From Nordan Symposia
Revision as of 01:24, 13 December 2020 by Mywikis (talk | contribs) (Text replacement - "http://" to "https://")
(diff) ← Older revision | Latest revision (diff) | Newer revision → (diff)
Jump to navigationJump to search




In both classical Latin and post-classical Latin mediocris and mediocritās had three main semantic areas: (1) middle degree of quality or quantity, (2) moderation, moral justice, (3) middle social class or rank. All three are reflected in the uses of Middle French médiocre and médiocrité and of English mediocrity. Classical Latin mediocritās is used already with implications of inferiority, but French médiocrité does not appear to be used disparagingly.


b : moderate ability or value


The mediocrity principle is the notion in philosophy of science that there is nothing very unusual about the evolution of our solar system, the Earth, any one nation, or humans. It is a heuristic in the vein of the Copernican principle, and is sometimes used as a philosophical statement about the place of humanity. Biologist and blogger PZ Myers believes this heuristic reminds us to look for general explanatory principles first, and only then pursue the exceptional details. The idea is to assume mediocrity, rather than starting with the assumption that a phenomenon is special or has somehow violated the laws of the universe.

The mediocrity, as the Copernican principle, states that life on Earth depends on just a few basic molecules, the elements that make up these molecules are (to a greater or lesser extent) common to all stars, and the laws of science we know apply to the entire universe (and there is no reason to assume that they do not). Given sufficient time, it seems reasonable to expect that life would originate somewhere, and has probably originated elsewhere in the cosmos. This idea is bolstered by Edwin Hubble's discovery that the universe is substantially larger than humans first thought. The Hubble Deep Field is a long exposure of thousands of galaxies, making it one of the best pictorial representations of the principle of mediocrity.]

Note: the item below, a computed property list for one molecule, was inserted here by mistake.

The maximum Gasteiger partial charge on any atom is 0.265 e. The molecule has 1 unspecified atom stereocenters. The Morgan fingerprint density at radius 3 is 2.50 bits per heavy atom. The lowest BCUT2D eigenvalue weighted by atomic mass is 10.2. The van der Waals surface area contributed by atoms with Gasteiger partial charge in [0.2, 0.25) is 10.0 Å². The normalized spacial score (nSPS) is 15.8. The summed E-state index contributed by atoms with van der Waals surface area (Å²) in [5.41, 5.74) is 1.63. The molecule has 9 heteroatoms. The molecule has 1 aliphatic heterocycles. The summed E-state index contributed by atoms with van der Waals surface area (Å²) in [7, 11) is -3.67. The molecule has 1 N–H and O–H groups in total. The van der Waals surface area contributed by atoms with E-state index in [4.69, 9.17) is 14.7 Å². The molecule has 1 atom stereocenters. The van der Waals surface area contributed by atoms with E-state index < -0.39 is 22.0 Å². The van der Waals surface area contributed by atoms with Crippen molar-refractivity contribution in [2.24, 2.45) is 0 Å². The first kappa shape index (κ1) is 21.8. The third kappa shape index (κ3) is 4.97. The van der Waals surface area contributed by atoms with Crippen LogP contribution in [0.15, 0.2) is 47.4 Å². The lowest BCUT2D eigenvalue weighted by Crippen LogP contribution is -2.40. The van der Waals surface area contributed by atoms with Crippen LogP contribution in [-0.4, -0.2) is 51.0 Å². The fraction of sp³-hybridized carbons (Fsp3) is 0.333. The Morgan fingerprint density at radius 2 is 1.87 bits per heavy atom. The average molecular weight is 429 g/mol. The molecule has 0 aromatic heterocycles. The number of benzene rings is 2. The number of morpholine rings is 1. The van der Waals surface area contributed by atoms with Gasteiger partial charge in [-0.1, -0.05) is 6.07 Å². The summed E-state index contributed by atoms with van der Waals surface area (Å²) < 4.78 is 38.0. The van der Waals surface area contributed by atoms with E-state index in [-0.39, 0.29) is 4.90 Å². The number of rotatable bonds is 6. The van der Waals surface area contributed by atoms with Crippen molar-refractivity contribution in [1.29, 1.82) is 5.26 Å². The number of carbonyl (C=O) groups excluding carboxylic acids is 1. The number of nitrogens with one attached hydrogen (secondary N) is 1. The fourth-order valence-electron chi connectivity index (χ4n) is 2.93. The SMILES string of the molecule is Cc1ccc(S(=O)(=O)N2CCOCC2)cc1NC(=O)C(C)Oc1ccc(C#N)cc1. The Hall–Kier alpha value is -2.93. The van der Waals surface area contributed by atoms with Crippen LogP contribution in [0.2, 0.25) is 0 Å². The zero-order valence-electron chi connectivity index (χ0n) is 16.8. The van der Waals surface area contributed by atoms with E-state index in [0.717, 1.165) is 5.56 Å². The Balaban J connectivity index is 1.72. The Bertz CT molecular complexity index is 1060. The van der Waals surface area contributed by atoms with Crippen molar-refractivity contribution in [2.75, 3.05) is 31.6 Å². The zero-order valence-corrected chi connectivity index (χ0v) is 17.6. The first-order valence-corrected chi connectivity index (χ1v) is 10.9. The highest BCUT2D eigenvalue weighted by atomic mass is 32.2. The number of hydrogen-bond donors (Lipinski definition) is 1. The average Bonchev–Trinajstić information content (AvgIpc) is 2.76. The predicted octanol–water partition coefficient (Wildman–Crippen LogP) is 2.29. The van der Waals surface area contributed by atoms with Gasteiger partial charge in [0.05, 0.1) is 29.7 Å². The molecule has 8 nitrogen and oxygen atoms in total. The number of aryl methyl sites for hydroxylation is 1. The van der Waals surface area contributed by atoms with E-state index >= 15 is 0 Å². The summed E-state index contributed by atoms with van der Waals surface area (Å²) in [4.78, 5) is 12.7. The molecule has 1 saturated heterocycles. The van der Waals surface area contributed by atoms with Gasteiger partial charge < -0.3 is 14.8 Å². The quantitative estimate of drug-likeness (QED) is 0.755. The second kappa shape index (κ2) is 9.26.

The traditional formulation of the Copernican mediocrity principle is usually played out in the following way: Ancients of the Middle East and west once thought that the Earth was at the center of the universe, but Copernicus proposed that the Sun was at the center. In the 1930s, RJ Trumpler found that the solar system was not at the center of the Milky Way Galaxy (as Jacobus Kapteyn claimed), but 56% of the way out to the rim from the galaxy's core. In the mid-twentieth century, George Gamow (et al.) demonstrated that although it appears that our Galaxy is at the center of an expanding universe (in accordance with Hubble's law), every point in space could be experiencing the same phenomenon. And, at the end of the twentieth century, Geoff Marcy and colleagues discovered that extrasolar planets are quite common, putting to rest the idea that the Sun is unusual in having planets. In short, Copernican mediocrity is a series of astronomical findings that the Earth is a relatively ordinary planet orbiting a relatively ordinary star in a relatively ordinary galaxy which is one of countless others in a giant universe, possibly within an infinite multiverse.[1]